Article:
OMAHA, Neb. (KMTV) - During the pandemic, domestic violence incidents rose in the U.S. by more than 8%, according to an analysis by the National Commission on COVID-19 and Criminal Justice.
Preparations are underway for the new Family Empowerment Program at the Child Saving Institute. They have partnered with the Women's Center for Advancement to help families process their trauma.
“We are going to be cautious and have separate classes for moms or dads for this program because of the sensitivity of taking a class with someone who looks like your abuser," said Jana Habrock, Director of Prevention Services, Child Saving Institute.
Incidents reported from police logs, domestic violence crime reports, health records and emergency hotlines were all analyzed and noted an increase in child abuse as well as intimate partner abuse since COVID-19.
Diana Hernandez, the lead case manager at the Child Saving Institute, cautions that "If someone comes to you with a case of domestic violence, believe them, help them and assist them in looking for resources."
Next year, the Child Saving Institute will be celebrating 130 years of helping Omaha families. Their newest program brings them up to 16 programs and they are excited to get started, helping families of domestic violence.
"We have often seen kids who have witnessed domestic violence having behavior challenges, [like] managing emotions and having a lot of anger," continues Habrock.
Even for adults, violence in any form is hard to process, so for a child, it can be even more traumatic.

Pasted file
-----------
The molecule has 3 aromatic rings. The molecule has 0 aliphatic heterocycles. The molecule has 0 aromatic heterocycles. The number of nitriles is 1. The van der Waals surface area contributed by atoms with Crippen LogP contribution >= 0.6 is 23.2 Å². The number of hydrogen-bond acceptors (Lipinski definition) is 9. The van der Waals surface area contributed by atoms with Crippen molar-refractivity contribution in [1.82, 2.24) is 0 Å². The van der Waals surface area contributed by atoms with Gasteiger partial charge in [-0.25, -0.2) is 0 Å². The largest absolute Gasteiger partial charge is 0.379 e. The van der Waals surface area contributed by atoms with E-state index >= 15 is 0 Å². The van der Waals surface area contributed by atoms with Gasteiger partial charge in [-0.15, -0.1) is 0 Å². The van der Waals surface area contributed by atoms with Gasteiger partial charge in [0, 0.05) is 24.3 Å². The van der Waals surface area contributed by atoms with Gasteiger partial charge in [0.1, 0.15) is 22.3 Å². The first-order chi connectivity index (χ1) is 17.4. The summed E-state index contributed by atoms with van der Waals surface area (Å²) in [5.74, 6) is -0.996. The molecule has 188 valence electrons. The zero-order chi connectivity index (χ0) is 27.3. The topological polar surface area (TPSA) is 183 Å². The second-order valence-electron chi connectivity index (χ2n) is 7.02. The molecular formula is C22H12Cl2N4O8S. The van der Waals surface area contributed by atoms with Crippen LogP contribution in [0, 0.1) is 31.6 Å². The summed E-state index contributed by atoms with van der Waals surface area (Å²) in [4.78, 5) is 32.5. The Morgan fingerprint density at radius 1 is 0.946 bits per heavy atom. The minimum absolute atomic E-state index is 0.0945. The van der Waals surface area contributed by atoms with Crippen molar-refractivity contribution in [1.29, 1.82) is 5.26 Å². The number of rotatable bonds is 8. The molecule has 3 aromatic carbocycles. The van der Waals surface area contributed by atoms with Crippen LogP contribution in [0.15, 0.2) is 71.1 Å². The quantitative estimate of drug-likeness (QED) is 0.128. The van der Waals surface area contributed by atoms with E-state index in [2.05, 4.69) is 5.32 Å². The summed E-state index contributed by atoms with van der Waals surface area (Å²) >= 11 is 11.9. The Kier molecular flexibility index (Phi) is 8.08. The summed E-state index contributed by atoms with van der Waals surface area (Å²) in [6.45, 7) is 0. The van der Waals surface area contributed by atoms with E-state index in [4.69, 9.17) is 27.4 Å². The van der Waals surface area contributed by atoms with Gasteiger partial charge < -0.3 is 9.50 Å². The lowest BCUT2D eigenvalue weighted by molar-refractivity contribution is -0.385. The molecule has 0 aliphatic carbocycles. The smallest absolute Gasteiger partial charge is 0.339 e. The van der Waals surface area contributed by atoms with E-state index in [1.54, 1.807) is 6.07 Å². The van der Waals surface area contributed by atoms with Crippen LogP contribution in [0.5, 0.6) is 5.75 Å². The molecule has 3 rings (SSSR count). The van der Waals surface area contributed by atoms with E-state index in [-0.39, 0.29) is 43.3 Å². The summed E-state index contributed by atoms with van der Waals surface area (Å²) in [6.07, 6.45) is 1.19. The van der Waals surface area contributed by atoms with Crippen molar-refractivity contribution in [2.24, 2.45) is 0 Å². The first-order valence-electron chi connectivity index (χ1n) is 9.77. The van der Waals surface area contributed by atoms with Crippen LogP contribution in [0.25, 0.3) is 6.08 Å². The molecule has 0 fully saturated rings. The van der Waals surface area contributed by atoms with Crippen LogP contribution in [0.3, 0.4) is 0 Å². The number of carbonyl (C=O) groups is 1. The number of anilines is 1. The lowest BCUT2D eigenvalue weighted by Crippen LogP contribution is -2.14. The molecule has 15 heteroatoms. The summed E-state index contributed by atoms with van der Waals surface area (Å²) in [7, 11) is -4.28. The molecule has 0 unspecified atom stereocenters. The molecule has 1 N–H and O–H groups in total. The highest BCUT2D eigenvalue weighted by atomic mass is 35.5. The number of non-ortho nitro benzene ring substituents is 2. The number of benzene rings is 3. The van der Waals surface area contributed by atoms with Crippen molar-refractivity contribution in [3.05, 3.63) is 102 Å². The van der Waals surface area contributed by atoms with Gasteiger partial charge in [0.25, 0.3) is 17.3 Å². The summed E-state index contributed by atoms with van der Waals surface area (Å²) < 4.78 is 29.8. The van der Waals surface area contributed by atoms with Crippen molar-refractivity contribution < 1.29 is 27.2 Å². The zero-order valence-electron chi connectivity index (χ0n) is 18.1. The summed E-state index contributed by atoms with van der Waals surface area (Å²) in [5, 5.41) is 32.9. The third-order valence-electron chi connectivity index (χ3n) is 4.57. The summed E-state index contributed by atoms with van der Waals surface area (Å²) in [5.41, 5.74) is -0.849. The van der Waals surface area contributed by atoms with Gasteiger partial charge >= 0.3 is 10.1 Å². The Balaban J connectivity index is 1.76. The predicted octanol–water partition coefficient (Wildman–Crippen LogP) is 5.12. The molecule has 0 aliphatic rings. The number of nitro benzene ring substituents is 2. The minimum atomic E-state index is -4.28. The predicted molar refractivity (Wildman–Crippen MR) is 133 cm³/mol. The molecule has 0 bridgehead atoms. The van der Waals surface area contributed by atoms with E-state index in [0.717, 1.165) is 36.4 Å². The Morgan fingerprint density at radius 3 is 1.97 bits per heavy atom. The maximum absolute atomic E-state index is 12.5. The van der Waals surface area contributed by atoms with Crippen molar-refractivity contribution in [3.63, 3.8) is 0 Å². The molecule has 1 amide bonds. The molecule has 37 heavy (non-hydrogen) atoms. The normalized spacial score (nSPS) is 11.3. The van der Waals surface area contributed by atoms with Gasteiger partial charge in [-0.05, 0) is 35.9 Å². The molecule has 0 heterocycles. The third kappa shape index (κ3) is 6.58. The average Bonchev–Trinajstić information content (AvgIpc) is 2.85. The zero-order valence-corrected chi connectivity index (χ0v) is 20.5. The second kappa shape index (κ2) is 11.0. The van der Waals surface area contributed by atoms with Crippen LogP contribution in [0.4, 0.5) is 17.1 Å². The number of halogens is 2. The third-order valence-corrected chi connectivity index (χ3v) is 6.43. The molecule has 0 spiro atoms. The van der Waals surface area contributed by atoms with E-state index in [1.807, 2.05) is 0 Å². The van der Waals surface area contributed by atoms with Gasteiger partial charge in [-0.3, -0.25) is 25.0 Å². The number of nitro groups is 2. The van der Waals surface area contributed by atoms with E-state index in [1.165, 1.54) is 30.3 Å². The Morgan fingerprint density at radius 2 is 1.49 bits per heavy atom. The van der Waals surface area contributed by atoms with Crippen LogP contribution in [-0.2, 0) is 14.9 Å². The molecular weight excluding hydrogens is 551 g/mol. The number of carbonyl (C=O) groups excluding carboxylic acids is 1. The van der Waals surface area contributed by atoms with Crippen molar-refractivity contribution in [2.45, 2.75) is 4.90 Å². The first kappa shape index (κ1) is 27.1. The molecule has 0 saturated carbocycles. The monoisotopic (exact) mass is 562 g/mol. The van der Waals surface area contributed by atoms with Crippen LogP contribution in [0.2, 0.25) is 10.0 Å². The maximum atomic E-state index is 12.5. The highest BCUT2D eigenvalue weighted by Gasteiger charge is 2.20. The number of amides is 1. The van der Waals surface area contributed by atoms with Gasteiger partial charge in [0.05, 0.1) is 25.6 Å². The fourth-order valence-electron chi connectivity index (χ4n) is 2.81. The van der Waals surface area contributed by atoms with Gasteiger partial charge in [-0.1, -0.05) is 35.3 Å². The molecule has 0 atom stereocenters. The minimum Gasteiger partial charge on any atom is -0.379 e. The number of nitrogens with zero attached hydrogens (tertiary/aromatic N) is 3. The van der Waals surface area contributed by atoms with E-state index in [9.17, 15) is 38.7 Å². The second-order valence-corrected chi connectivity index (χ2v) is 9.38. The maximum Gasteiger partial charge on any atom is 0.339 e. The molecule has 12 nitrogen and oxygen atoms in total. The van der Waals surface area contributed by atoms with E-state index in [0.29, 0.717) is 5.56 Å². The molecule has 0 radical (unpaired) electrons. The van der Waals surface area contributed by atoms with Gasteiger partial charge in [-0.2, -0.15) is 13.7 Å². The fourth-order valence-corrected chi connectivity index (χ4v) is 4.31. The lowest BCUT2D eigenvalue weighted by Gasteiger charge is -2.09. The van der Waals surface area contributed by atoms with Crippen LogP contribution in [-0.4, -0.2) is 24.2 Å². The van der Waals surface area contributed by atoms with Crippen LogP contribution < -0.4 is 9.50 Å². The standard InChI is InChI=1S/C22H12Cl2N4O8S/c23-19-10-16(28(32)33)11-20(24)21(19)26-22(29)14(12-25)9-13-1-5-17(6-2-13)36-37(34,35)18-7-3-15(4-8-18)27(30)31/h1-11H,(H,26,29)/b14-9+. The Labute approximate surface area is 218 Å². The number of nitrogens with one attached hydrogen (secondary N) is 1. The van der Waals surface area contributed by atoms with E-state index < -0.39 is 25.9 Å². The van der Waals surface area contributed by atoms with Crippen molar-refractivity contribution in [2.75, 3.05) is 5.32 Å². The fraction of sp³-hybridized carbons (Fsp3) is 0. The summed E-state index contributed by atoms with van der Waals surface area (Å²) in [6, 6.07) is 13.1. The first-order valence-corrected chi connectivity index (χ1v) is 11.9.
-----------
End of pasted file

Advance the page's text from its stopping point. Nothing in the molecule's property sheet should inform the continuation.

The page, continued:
Habrock adds, "For young children whose brains are still developing that fight, or flight mechanism, is still developing. When kids aren’t feeling safe, they are going to do lots of things to try and be safe. They will take charge. They sometimes make sure their siblings are safe so lots of behaviors."
Despite the rise, domestic violence cases continue to be under-reported.
"I think sometimes people are afraid to say something because they think the state will come in and remove children from the home and that is not always the case. That is what they try and do as a last resort," said Hernandez.
A unique feature of the program is that children will be involved in the classes with the non-abusive parent and together they will learn processing skills, coping mechanisms and ways to rise above the trauma.
“We have also witnessed kids being angry with their non-abusive parent because they see them not being able to keep themselves safe and that is the view from the child. The parent is probably trying to do everything to keep them safe," says Habrock.
The program is free and geared toward kids aged 4-13 years of age. The program kicks off in April but you can sign up now.